Development should be an equal collaboration with all involved, so as a professional photographer / educator, I felt it important to incorporate participatory photography, so that we could get more balanced view of images to raise awareness of the charity Dolen Ffermio/Farming Link’s work in Uganda.
These exited kids from Kumi Township Primary School are experimenting with digital cameras, before taking disposable film cameras home. It was the first of several Photo Diary projects I did, linking schools and communities we work with in Uganda and Wales.
The idea of the project was to enable the young people to have a voice through photography by encouraging them first to look and talk about other people’s photographs, then secondly to take photos trying out different compositions, framing and angles etc, and thirdly to edit them, adding words and sometimes drawings.
Ausman Obaja – Head Teacher comments: “Indeed photo diary school link project is so wonderful. It has reflected creativity and emotions of pupils. It has reinforced our achievements on cognitive, affective and psychomotor domains. Photography itself brought realities of the far world closer and our pupils and teachers have gained skills in photography and enjoy it, we see and remember rather than hear and forget. The project is so unique – imagine an African Child being empowered to enjoy an international relationship with children outside Uganda.”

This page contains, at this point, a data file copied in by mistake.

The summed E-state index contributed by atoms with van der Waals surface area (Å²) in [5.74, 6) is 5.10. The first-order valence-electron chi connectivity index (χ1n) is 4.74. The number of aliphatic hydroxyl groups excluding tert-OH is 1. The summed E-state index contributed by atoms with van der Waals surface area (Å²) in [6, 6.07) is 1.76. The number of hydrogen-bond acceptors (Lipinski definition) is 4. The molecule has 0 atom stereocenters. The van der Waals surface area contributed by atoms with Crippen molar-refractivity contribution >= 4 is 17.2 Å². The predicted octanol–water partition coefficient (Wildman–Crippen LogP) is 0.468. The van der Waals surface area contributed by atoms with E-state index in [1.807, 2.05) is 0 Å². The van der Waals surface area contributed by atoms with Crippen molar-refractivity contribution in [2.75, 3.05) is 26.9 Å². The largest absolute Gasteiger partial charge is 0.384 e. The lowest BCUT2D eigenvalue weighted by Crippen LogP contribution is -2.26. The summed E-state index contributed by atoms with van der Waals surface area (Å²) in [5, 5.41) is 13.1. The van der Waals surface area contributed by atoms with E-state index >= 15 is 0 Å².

The children, teachers, and community development workers produced some wonderfully insightful photo diaries, giving both myself and people in Wales a better understanding of life in Ugandan.
The first two images of myself wearing cultural clothes, that’s my traditional Sudanese thobe. I have decided to select these images, in particular, to show how unique and multicultural Africa is. This is linked to development because it shows that we have evolved and accepted our difference. As a result, I was confident enough to show people my root and where I belong. Thirdly, the image with my family shows that we have many generations descending. From one generation to the next, we have developed our behaviours and attitudes to adapt to the environment we live in.
Hence, that’s why it’s linked to development. The last image of myself, my mother and my sister, shows our strength (from our smiles) through the difficulties of migrating from our country for a better life. We have developed the ability to work hard and with a passion to improve our life.
This image was one of the first photos I took in Tanzania, in the UK I was used to Africa being portrayed as dry, dusty and brown and so I was surprised at how green and full of vegetation it was. It was beautiful and the complete opposite of what I had imagined.
This picture is from Uluguru mountain range, Morogoro, Tanzania.
This is a picture of a respected local community figure and business owner, here he is speaking at a community action day encouraging youth to sign up for a business skills course. I believe that development should be community led and collaborative, sharing skills and practices.